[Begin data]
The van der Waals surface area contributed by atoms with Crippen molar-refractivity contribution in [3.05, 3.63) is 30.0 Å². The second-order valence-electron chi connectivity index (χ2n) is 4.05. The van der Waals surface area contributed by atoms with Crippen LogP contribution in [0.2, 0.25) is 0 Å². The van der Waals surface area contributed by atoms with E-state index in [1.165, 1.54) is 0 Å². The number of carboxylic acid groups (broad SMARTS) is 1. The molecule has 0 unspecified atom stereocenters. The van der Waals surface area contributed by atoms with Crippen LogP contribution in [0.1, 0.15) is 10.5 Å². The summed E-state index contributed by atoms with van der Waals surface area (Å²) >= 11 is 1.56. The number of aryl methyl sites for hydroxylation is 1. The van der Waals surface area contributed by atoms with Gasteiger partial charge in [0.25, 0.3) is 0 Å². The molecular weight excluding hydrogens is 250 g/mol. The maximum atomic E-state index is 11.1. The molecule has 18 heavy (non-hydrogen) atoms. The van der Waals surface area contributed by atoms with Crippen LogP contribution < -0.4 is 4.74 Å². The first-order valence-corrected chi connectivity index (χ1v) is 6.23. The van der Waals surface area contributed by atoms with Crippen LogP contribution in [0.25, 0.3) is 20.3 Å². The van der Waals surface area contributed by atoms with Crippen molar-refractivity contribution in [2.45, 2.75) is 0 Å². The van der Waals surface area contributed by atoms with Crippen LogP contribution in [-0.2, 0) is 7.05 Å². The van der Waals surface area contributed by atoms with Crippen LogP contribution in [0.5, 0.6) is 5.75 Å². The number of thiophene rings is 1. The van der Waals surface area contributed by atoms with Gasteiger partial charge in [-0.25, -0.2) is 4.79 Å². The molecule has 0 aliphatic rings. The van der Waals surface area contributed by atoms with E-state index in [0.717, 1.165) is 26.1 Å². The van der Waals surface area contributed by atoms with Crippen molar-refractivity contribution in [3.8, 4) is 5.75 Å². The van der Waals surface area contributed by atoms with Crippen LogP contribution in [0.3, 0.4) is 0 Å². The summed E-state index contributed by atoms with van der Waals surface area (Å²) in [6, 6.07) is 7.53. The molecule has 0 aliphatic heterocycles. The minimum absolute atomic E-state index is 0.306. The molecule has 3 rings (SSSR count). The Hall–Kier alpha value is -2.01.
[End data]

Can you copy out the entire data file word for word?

The van der Waals surface area contributed by atoms with Crippen molar-refractivity contribution in [3.05, 3.63) is 30.0 Å². The second-order valence-electron chi connectivity index (χ2n) is 4.05. The van der Waals surface area contributed by atoms with Crippen LogP contribution in [0.2, 0.25) is 0 Å². The van der Waals surface area contributed by atoms with E-state index in [1.165, 1.54) is 0 Å². The number of carboxylic acid groups (broad SMARTS) is 1. The molecule has 0 unspecified atom stereocenters. The van der Waals surface area contributed by atoms with Crippen LogP contribution in [0.1, 0.15) is 10.5 Å². The summed E-state index contributed by atoms with van der Waals surface area (Å²) >= 11 is 1.56. The number of aryl methyl sites for hydroxylation is 1. The van der Waals surface area contributed by atoms with Gasteiger partial charge in [0.25, 0.3) is 0 Å². The molecular weight excluding hydrogens is 250 g/mol. The maximum atomic E-state index is 11.1. The molecule has 18 heavy (non-hydrogen) atoms. The van der Waals surface area contributed by atoms with Crippen LogP contribution < -0.4 is 4.74 Å². The first-order valence-corrected chi connectivity index (χ1v) is 6.23. The van der Waals surface area contributed by atoms with Crippen LogP contribution in [0.25, 0.3) is 20.3 Å². The van der Waals surface area contributed by atoms with Crippen molar-refractivity contribution in [2.45, 2.75) is 0 Å². The van der Waals surface area contributed by atoms with Crippen LogP contribution in [-0.2, 0) is 7.05 Å². The van der Waals surface area contributed by atoms with Crippen LogP contribution in [0.5, 0.6) is 5.75 Å². The number of thiophene rings is 1. The van der Waals surface area contributed by atoms with Gasteiger partial charge in [-0.25, -0.2) is 4.79 Å². The molecule has 0 aliphatic rings. The van der Waals surface area contributed by atoms with E-state index in [0.717, 1.165) is 26.1 Å². The van der Waals surface area contributed by atoms with Crippen molar-refractivity contribution in [3.8, 4) is 5.75 Å². The van der Waals surface area contributed by atoms with Crippen LogP contribution in [0.3, 0.4) is 0 Å². The summed E-state index contributed by atoms with van der Waals surface area (Å²) in [6, 6.07) is 7.53. The molecule has 0 aliphatic heterocycles. The minimum absolute atomic E-state index is 0.306. The molecule has 3 rings (SSSR count). The Hall–Kier alpha value is -2.01.